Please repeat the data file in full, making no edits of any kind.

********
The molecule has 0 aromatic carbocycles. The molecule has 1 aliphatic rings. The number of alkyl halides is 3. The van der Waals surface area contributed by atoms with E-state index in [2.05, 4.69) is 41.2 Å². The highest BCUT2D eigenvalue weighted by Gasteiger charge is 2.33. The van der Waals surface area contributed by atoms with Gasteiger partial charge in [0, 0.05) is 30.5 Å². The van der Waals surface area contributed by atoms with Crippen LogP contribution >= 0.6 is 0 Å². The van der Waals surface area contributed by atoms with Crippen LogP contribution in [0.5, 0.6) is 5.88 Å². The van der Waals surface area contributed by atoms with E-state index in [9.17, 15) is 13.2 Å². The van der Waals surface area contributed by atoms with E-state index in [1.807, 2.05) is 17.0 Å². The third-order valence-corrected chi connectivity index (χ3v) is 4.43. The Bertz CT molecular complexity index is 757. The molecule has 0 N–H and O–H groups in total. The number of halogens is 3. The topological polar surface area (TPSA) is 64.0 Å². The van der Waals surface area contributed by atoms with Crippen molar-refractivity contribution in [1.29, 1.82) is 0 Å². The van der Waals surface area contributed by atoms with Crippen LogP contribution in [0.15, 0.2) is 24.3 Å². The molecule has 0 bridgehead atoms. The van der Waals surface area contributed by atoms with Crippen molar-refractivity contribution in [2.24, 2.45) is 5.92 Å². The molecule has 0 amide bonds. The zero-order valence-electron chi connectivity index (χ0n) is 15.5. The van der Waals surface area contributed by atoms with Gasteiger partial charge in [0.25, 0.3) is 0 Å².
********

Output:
The molecule has 0 aromatic carbocycles. The molecule has 1 aliphatic rings. The number of alkyl halides is 3. The van der Waals surface area contributed by atoms with E-state index in [2.05, 4.69) is 41.2 Å². The highest BCUT2D eigenvalue weighted by Gasteiger charge is 2.33. The van der Waals surface area contributed by atoms with Gasteiger partial charge in [0, 0.05) is 30.5 Å². The van der Waals surface area contributed by atoms with Crippen LogP contribution >= 0.6 is 0 Å². The van der Waals surface area contributed by atoms with Crippen LogP contribution in [0.5, 0.6) is 5.88 Å². The van der Waals surface area contributed by atoms with E-state index in [9.17, 15) is 13.2 Å². The van der Waals surface area contributed by atoms with E-state index in [1.807, 2.05) is 17.0 Å². The third-order valence-corrected chi connectivity index (χ3v) is 4.43. The Bertz CT molecular complexity index is 757. The molecule has 0 N–H and O–H groups in total. The number of halogens is 3. The topological polar surface area (TPSA) is 64.0 Å². The van der Waals surface area contributed by atoms with Crippen molar-refractivity contribution in [1.29, 1.82) is 0 Å². The van der Waals surface area contributed by atoms with Crippen LogP contribution in [0.15, 0.2) is 24.3 Å². The molecule has 0 bridgehead atoms. The van der Waals surface area contributed by atoms with Crippen molar-refractivity contribution in [2.24, 2.45) is 5.92 Å². The molecule has 0 amide bonds. The zero-order valence-electron chi connectivity index (χ0n) is 15.5. The van der Waals surface area contributed by atoms with Gasteiger partial charge in [0.25, 0.3) is 0 Å².